I think the game has changed somewhat too. Solid defense and great shot selection works. It worked back in the 1980s and it will work in 2019. Everybody in the analytics department says every 3 is a good 3. Well, wide open 3s being shot by good shooters are really good 3s, but wide open shots being shot by really bad shooters are still really bad shots cause they don’t make them, so how do you generate those shots? How much drives, how many times do you get fouled per game, how many times are you in the paint? The quality of shots is huge and I think that’s always been the case, but now they put a premium on the 3.
I think there needs to be a little bit more contact on the perimeter, a little bit tighter, because it’s almost impossible to defend. And then teams that aren’t really good, and even some good teams, they give up a couple fouls early in the game and then they don’t play defense anymore… Defense is still important if you have players who can stay in front of people to the best of their abilities and can contest the jump shot.
Wimmer: You were GM of the Timberwolves and oversaw the trade of Kevin Garnett after twelve seasons with the team. Do you see any similarities with that situation with what’s happening with Anthony Davis in New Orleans right now?
McHale: Yeah, a little bit. I think with Kevin, that one year we made it to the Conference Finals with Sam Cassell and Latrell Sprewell and lost to the Lakers who eventually lost to the Detroit Pistons. And at that point, a confluence of things happened and they decided to make a change and what happens is Kevin is a great player. He was 31 or 32 when we tried to trade him, but there were a lot of teams that just said we’re not at the point where Kevin fits well, young teams that weren’t ready to contend for a few years. So actually finding suitors was a lot tougher than I thought it would be because teams are going in different directions. New Orleans did not like the packages for Anthony Davis, and he’s still under contract for this year and next year and they decided not to make a trade. It’s tough when you’re trying to get value for a guy, it’s not easy.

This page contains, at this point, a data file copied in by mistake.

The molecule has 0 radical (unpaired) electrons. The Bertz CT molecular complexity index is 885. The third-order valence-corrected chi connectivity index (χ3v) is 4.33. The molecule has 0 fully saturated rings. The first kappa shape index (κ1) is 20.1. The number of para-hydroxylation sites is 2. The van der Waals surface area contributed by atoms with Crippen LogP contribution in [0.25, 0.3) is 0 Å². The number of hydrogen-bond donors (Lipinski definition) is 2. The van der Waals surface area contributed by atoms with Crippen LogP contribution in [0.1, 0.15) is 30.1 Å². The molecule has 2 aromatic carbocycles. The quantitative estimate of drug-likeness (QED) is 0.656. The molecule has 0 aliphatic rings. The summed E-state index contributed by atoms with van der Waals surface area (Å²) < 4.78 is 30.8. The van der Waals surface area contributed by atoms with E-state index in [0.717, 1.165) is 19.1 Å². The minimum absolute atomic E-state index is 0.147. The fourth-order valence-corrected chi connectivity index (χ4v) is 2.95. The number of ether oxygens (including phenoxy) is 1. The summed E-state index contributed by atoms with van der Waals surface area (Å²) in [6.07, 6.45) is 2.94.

Wimmer: In your playing days were renowned for your mastery in the post and vast array of moves that confounded defenders. Do you see any players today who are carrying on your legacy in the post?
McHale: I think Joel Embiid. I like what he does down there. He’s just scrappy, able to get shots off. He’s huge, really an impressive guy. I think good footwork and the ability to make a shot is imperative. I look at Jokic, who can also get shots off, with his jump hook, and his passing ability. Again, the game has changed. I think we’re going to see a little bit of a coming back to getting the ball inside a little bit more, trying to punch that thing in. I look at Karl-Anthony Towns and he has good footwork down there, he’s pretty crafty.
Wimmer: While in Houston, you coached James Harden for a few years — what do you make of his recent streak and what is it that sets him apart from other offensive superstars in the league right now and historically?
McHale: I tell you what, he’s on a roll right now. I think what makes him unique is a couple things. I think he’s got phenomenal strength. I don’t think most people realize how strong James is. James is just unbelievably powerful. He can play through contact because he’s so much stronger. And he has phenomenal basketball IQ. His shot is much better now today than when I coached him. He was more streaky back then, but now he’s really just got a beautiful stroke.
I think today’s game is just different. I don’t think you ever saw players of old, guys who had the ball as much as James does, but in today’s game, there’s a lot more isolation, a lot more high pick and roll, a lot more one on one on the perimeter.
Wimmer: Have you given any thought to returning to the front office or the sidelines?
McHale: Nah, I’ve had some opportunities. They just haven’t been right. I never say never just because I love the game.